As the coronavirus disease 2019 (COVID-19) pandemic continues advancing globally, reporting of clinical outcomes and risk factors for intensive care unit admission and mortality are emerging. Early Chinese and Italian reports associated increasing age, male sex, smoking, and cardiometabolic comorbidity with adverse outcomes. Striking differences between Chinese and Italian mortality indicate ethnicity might affect disease outcome, but there is little to no data to support or refute this.
Ethnicity is a complex entity composed of genetic make-up, social constructs, cultural identity, and behavioural patterns. Ethnic classification systems have limitations but have been used to explore genetic and other population differences. Individuals from different ethnic backgrounds vary in behaviours, comorbidities, immune profiles, and risk of infection, as exemplified by the increased morbidity and mortality in black and minority ethnic (BME) communities in previous pandemics.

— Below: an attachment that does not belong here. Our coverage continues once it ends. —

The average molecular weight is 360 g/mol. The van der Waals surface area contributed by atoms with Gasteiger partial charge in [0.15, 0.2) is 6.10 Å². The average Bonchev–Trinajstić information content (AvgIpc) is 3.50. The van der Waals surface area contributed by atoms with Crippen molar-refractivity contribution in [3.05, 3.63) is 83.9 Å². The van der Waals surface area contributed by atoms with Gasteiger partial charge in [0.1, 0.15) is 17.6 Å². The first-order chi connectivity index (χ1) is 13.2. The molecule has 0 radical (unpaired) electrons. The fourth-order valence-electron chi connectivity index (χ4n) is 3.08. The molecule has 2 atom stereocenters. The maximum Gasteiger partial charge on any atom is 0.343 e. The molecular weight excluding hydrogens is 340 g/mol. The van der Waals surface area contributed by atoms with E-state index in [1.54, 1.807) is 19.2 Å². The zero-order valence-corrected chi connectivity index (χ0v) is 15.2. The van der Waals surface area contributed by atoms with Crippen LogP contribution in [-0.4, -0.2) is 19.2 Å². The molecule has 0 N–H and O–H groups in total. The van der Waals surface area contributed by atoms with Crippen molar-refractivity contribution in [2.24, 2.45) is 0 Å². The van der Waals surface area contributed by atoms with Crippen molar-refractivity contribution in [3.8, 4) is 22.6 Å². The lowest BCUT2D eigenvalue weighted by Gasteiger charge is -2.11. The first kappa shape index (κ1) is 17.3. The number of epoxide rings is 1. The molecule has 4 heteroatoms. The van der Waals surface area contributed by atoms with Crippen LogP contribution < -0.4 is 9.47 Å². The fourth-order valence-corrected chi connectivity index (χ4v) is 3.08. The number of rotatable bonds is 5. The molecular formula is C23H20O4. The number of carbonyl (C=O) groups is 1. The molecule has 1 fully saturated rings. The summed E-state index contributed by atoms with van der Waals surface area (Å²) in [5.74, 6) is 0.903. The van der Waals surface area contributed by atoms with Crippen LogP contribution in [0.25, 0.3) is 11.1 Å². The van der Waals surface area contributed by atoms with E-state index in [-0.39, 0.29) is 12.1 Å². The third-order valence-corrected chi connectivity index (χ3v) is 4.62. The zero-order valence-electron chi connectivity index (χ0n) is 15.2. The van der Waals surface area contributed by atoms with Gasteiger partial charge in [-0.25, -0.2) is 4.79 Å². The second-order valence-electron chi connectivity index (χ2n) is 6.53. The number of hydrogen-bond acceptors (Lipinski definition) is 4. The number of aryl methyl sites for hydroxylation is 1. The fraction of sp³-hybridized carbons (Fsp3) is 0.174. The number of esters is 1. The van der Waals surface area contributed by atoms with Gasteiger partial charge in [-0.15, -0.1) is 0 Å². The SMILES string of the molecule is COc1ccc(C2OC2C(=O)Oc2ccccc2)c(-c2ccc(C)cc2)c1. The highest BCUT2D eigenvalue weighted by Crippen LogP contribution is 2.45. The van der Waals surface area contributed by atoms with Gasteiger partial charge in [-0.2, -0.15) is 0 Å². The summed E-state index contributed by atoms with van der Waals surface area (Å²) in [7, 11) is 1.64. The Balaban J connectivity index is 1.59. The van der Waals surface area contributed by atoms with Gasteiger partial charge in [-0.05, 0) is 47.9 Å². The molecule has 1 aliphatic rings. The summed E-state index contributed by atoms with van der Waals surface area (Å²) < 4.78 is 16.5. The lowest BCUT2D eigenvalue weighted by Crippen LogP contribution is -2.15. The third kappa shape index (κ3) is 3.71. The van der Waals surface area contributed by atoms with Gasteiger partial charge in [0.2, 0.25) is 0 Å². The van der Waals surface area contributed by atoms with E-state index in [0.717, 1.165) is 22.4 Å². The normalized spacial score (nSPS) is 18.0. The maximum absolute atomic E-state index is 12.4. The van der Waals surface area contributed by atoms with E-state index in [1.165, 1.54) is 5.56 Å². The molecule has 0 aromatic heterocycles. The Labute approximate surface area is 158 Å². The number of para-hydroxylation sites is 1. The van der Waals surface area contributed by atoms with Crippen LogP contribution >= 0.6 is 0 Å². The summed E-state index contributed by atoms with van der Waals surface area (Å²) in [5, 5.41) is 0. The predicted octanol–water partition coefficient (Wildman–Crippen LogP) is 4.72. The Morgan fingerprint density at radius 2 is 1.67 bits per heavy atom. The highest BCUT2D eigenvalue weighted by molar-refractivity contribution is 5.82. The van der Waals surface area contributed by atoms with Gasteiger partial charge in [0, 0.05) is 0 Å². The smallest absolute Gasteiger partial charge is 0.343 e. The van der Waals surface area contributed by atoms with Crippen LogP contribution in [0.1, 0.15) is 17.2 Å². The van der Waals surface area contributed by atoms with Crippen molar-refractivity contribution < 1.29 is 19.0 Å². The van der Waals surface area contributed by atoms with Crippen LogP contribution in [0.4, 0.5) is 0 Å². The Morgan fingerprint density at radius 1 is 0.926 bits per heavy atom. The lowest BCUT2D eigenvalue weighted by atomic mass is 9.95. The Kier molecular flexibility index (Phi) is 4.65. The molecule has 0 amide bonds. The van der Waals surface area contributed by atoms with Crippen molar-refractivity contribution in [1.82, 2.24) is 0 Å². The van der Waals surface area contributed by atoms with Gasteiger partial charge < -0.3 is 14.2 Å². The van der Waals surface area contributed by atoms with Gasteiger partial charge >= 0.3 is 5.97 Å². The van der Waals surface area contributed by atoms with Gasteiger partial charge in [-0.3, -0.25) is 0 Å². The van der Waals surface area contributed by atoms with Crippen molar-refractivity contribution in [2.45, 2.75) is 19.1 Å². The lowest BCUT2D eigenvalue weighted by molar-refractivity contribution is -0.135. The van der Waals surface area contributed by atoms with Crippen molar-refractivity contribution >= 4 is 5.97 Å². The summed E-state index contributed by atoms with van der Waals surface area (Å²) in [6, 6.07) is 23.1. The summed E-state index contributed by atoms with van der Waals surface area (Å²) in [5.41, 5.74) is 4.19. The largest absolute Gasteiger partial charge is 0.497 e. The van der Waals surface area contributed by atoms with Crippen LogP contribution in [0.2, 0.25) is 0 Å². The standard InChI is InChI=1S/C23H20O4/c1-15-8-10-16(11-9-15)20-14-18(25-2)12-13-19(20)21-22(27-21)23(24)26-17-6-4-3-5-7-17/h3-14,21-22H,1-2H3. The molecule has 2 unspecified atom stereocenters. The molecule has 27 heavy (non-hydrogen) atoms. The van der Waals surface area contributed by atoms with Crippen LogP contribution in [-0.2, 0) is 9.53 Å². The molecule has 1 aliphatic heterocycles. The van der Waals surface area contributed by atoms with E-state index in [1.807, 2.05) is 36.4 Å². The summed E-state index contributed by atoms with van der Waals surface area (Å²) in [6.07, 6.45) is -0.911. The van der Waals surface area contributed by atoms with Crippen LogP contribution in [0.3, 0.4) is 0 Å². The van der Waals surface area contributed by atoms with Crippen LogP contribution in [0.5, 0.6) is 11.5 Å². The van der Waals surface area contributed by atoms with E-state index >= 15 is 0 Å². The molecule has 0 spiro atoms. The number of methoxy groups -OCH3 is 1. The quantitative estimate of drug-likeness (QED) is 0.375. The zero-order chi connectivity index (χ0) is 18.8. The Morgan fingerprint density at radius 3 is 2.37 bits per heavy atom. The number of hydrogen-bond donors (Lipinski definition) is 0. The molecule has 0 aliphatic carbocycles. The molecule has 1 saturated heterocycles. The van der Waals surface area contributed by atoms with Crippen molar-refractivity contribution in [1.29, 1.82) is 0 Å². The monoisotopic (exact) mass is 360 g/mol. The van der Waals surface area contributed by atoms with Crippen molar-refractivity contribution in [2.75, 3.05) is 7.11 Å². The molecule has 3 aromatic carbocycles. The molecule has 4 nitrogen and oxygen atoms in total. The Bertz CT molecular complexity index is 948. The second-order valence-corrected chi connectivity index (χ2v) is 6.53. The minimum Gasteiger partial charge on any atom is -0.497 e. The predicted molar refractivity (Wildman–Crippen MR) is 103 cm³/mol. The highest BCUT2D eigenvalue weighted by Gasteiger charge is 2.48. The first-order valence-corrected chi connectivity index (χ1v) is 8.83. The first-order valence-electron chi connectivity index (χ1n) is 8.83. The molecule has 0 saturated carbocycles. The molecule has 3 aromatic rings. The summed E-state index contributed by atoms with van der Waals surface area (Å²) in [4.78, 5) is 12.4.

Pareek, M., Bangash, M.N., Pareek, N., Pan, D., Sze, S., Minhas, J.S., Hanif, W. and Khunti, K., 2020. Ethnicity and COVID-19: an urgent public health research priority. The Lancet.
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